When I heard John Warner had some books coming out I accosted him on a Twitter backchannel to ask for reviewer copies. (This actually works, and I have the reviews to show for it.) This week marks the release of one of these books, Why They Can’t Write: Killing the Five-Paragraph Essay and Other Necessities, from Johns Hopkins University Press.*
That title sounds as if it will be a grumpy polemic, but it’s actually an inspiring exploration of what learning to write could be, framed by an analysis of why it so often is soul-destroying for both students and their teachers. There is some grumpiness there – necessary background on education reformers trying to turn students into product for corporations, the conditions for underpaid and contingent teachers of writing, and the misery of being a student who loves learning but hates school. But inside those slices of whole grain context are lots of ideas about writing and how we can teach it in a way that helps students understand writing as a practice of making choices rather than a recipe for producing academic-sounding text.
“To write is to make choices,” he argues, but the way writing is taught and assessed is not about making choices, it’s about not making mistakes. We end up with “not so much writing as an imitation of writing, creating an artifact resembling writing which is not, in fact, the product of a robust, flexible writing process.” He makes it clear he doesn’t blame teachers for this state of affairs. Rather, reformers and policy makers have too often decided teachers are a problem that needs fixing. Teachers in our K12 system are the last people who get to make choices about how to make choices about writing, and instead are stuck with formulae.**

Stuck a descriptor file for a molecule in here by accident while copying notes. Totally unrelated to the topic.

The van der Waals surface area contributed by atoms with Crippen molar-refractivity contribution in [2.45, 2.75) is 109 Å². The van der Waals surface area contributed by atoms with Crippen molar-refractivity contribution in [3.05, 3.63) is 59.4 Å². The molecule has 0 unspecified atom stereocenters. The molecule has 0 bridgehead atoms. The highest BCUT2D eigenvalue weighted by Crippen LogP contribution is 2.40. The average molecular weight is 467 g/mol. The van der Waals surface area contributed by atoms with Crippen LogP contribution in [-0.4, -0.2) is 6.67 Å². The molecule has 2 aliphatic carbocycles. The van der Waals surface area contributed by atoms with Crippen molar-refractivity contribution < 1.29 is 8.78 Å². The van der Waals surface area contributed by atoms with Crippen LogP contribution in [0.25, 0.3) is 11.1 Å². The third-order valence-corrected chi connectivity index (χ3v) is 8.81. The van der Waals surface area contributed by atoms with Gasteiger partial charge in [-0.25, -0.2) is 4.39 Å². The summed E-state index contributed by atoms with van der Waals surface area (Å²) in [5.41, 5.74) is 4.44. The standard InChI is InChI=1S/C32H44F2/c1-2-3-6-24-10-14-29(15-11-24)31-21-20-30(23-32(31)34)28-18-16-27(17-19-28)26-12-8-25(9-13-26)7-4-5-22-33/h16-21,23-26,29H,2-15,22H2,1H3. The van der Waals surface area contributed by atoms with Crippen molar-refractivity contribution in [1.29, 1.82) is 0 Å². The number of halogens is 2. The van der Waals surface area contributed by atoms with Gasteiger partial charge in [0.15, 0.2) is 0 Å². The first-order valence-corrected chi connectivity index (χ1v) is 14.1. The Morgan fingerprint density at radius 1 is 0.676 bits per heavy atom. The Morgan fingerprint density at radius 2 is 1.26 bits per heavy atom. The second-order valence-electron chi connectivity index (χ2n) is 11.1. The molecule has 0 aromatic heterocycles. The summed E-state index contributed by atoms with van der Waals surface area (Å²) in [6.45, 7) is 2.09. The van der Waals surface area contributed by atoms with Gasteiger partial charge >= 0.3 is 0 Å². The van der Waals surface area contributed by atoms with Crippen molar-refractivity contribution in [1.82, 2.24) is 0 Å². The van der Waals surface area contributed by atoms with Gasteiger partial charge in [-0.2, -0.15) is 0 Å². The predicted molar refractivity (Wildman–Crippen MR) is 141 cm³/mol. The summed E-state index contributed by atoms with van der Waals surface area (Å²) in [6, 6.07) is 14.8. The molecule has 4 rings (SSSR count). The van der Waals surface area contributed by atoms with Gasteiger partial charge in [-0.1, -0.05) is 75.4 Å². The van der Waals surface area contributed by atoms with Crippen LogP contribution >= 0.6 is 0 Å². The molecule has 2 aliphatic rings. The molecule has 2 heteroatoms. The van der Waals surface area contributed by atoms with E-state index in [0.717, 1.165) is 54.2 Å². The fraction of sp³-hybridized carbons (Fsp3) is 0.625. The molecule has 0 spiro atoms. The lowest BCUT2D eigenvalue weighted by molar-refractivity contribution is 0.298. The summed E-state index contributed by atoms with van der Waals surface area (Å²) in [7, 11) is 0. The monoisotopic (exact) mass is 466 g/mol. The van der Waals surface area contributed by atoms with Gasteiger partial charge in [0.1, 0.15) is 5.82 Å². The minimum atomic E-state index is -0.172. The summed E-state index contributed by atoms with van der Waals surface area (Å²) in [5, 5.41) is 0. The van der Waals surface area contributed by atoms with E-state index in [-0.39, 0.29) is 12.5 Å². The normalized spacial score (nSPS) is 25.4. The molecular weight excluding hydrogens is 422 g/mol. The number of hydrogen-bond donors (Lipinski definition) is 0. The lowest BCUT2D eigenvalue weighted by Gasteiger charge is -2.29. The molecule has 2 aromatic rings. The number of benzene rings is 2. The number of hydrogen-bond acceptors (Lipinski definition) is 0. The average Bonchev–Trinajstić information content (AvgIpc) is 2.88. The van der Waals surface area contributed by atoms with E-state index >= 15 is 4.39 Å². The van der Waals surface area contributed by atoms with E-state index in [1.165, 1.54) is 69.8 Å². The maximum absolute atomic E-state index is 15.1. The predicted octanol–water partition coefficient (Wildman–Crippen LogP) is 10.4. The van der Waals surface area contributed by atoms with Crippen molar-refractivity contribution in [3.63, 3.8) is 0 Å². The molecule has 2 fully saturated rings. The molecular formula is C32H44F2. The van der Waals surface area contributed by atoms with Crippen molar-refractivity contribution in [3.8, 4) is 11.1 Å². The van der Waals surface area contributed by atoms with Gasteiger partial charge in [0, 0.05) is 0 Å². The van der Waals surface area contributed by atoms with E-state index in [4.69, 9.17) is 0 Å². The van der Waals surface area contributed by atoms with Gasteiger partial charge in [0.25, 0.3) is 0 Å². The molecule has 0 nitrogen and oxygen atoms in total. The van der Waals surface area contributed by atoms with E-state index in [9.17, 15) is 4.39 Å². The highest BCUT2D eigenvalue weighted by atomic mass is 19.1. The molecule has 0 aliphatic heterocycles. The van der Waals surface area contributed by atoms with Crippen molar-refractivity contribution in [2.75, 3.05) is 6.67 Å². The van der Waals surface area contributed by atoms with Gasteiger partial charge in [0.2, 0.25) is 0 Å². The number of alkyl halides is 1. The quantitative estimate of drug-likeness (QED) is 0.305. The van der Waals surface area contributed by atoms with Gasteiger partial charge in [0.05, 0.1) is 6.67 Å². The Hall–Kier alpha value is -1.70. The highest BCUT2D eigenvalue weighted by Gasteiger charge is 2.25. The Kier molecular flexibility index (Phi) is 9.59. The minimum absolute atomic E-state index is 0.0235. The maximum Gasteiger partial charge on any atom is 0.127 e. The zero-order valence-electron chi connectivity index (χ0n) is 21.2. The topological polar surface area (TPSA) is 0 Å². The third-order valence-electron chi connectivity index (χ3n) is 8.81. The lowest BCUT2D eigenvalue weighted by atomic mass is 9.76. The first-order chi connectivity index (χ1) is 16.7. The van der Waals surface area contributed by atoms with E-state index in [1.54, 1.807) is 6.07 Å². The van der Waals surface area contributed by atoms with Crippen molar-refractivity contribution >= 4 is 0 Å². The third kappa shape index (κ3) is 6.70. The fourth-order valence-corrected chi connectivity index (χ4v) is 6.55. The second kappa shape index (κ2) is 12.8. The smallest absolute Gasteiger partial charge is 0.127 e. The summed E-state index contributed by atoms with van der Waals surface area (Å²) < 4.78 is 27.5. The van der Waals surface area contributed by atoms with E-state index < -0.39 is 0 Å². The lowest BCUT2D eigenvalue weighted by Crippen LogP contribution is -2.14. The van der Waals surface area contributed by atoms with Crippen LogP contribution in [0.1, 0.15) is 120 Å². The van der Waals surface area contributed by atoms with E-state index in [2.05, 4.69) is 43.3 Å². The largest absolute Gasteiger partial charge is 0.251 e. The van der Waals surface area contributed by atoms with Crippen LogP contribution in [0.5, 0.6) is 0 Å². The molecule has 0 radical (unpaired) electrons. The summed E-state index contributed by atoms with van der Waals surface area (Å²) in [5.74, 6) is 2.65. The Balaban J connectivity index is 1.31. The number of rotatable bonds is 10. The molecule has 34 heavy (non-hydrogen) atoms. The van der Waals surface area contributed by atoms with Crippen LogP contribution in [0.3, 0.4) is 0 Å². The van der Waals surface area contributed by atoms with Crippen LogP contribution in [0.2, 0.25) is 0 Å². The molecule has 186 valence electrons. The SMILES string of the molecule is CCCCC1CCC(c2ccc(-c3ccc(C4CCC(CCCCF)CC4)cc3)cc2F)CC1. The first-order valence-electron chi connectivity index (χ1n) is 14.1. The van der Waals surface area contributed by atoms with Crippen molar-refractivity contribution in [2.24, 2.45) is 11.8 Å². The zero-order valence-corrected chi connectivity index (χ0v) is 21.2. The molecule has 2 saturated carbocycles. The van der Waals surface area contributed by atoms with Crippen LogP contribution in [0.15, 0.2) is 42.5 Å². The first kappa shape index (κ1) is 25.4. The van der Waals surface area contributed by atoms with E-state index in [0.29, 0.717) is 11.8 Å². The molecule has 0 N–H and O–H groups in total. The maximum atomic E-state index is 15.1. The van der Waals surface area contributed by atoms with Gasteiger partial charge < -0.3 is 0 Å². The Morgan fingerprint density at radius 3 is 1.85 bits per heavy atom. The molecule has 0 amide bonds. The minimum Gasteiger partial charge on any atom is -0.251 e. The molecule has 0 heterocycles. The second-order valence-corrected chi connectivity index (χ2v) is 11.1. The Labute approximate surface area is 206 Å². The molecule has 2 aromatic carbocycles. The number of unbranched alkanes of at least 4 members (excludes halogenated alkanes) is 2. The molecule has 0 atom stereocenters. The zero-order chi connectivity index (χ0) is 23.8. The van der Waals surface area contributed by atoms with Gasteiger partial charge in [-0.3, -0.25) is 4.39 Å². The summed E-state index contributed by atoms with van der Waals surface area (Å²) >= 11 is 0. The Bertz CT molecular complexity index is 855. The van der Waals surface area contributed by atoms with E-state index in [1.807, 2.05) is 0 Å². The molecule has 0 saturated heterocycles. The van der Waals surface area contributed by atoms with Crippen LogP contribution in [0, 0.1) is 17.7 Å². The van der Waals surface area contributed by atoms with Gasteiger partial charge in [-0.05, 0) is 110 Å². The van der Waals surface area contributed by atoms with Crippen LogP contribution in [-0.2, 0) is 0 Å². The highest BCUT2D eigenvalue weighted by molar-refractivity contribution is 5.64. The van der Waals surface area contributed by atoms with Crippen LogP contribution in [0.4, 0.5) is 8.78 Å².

Those formulae, which may help students survive a process that demands they demonstrate competency within a very narrow set of skills, hinder acquiring the habits a writer needs: curiosity, engagement, persistence, flexibility, empathy, being comfortable with ambiguity while also valuing truth. So often we ask them to write about things they don’t know, as if by finding information, copying chunks of it, arranging those chunks, and tacking on a moral they will learn the material. They might learn something, but they aren’t learning how to write.
Nor are they learning how information works. Here’s a money quote for my fellow librarians:
The library skills needed to use the Reader’s Guide to Periodical Literature and the card catalog are irrelevant in a world of databases at our fingertips. And yet, students are often required to work with information in ways that more resemble what I did in grade school almost forty years ago than in ways that reflect our interconnected world. . . . To do better means introducing lessons in Internet literacy that extend well beyond traditional approaches to teaching and learning in academic contexts. Writing instruction will need to be the front line in helping students figure out what is shit and what is shinola.